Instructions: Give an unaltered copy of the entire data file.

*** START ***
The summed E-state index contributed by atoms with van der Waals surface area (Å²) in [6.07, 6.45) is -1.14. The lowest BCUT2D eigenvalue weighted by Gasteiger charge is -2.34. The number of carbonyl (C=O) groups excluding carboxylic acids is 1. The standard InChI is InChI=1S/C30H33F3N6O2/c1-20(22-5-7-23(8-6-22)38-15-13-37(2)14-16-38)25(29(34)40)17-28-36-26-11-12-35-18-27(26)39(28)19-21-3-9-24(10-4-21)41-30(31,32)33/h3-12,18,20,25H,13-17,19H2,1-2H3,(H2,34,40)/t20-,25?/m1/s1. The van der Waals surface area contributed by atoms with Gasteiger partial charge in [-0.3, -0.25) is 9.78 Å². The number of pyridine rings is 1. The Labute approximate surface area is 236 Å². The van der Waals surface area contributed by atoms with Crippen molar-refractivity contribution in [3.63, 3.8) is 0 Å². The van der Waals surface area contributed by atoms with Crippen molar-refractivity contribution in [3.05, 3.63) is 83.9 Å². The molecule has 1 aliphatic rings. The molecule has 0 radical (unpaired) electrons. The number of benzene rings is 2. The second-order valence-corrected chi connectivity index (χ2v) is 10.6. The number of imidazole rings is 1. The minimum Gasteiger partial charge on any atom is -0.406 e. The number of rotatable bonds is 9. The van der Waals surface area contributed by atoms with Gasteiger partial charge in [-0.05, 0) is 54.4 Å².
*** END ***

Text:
The summed E-state index contributed by atoms with van der Waals surface area (Å²) in [6.07, 6.45) is -1.14. The lowest BCUT2D eigenvalue weighted by Gasteiger charge is -2.34. The number of carbonyl (C=O) groups excluding carboxylic acids is 1. The standard InChI is InChI=1S/C30H33F3N6O2/c1-20(22-5-7-23(8-6-22)38-15-13-37(2)14-16-38)25(29(34)40)17-28-36-26-11-12-35-18-27(26)39(28)19-21-3-9-24(10-4-21)41-30(31,32)33/h3-12,18,20,25H,13-17,19H2,1-2H3,(H2,34,40)/t20-,25?/m1/s1. The van der Waals surface area contributed by atoms with Gasteiger partial charge in [-0.3, -0.25) is 9.78 Å². The number of pyridine rings is 1. The Labute approximate surface area is 236 Å². The van der Waals surface area contributed by atoms with Crippen molar-refractivity contribution in [3.63, 3.8) is 0 Å². The van der Waals surface area contributed by atoms with Crippen molar-refractivity contribution in [3.05, 3.63) is 83.9 Å². The molecule has 1 aliphatic rings. The molecule has 0 radical (unpaired) electrons. The number of benzene rings is 2. The second-order valence-corrected chi connectivity index (χ2v) is 10.6. The number of imidazole rings is 1. The minimum Gasteiger partial charge on any atom is -0.406 e. The number of rotatable bonds is 9. The van der Waals surface area contributed by atoms with Gasteiger partial charge in [-0.05, 0) is 54.4 Å².